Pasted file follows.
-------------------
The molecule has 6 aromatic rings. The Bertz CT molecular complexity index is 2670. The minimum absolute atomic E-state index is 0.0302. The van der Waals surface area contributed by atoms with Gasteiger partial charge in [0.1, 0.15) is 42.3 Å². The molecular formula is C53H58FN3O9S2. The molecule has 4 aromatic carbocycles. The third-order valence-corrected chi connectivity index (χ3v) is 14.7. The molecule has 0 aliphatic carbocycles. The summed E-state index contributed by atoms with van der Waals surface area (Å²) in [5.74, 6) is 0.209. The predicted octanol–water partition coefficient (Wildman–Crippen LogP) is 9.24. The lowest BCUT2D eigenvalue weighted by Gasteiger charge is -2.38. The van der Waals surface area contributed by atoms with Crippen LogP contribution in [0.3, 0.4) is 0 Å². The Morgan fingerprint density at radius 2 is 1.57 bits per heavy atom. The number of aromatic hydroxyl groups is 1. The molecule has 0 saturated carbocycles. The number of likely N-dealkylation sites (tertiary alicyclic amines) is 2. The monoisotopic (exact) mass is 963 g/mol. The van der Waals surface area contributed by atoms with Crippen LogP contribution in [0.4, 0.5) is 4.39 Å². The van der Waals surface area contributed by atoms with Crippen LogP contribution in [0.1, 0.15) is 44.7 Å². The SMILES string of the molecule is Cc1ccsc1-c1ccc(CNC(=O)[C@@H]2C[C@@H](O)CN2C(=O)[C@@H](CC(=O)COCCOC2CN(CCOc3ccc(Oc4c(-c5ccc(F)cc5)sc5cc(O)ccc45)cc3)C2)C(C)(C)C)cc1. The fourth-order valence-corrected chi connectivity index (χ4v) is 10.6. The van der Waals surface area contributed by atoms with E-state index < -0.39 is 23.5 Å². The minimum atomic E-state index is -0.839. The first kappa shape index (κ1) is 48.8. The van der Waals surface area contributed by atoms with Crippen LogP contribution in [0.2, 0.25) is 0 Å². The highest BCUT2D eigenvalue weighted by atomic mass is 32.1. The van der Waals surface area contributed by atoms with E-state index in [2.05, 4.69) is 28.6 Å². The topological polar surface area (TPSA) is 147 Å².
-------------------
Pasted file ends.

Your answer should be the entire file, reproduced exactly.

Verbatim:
The molecule has 6 aromatic rings. The Bertz CT molecular complexity index is 2670. The minimum absolute atomic E-state index is 0.0302. The van der Waals surface area contributed by atoms with Gasteiger partial charge in [0.1, 0.15) is 42.3 Å². The molecular formula is C53H58FN3O9S2. The molecule has 4 aromatic carbocycles. The third-order valence-corrected chi connectivity index (χ3v) is 14.7. The molecule has 0 aliphatic carbocycles. The summed E-state index contributed by atoms with van der Waals surface area (Å²) in [5.74, 6) is 0.209. The predicted octanol–water partition coefficient (Wildman–Crippen LogP) is 9.24. The lowest BCUT2D eigenvalue weighted by Gasteiger charge is -2.38. The van der Waals surface area contributed by atoms with Crippen LogP contribution in [0.3, 0.4) is 0 Å². The Morgan fingerprint density at radius 2 is 1.57 bits per heavy atom. The number of aromatic hydroxyl groups is 1. The molecule has 0 saturated carbocycles. The number of likely N-dealkylation sites (tertiary alicyclic amines) is 2. The monoisotopic (exact) mass is 963 g/mol. The van der Waals surface area contributed by atoms with Crippen LogP contribution in [0.4, 0.5) is 4.39 Å². The van der Waals surface area contributed by atoms with Crippen LogP contribution in [0.1, 0.15) is 44.7 Å². The SMILES string of the molecule is Cc1ccsc1-c1ccc(CNC(=O)[C@@H]2C[C@@H](O)CN2C(=O)[C@@H](CC(=O)COCCOC2CN(CCOc3ccc(Oc4c(-c5ccc(F)cc5)sc5cc(O)ccc45)cc3)C2)C(C)(C)C)cc1. The fourth-order valence-corrected chi connectivity index (χ4v) is 10.6. The van der Waals surface area contributed by atoms with E-state index < -0.39 is 23.5 Å². The minimum atomic E-state index is -0.839. The first kappa shape index (κ1) is 48.8. The van der Waals surface area contributed by atoms with Crippen LogP contribution in [0.2, 0.25) is 0 Å². The highest BCUT2D eigenvalue weighted by atomic mass is 32.1. The van der Waals surface area contributed by atoms with E-state index in [2.05, 4.69) is 28.6 Å². The topological polar surface area (TPSA) is 147 Å².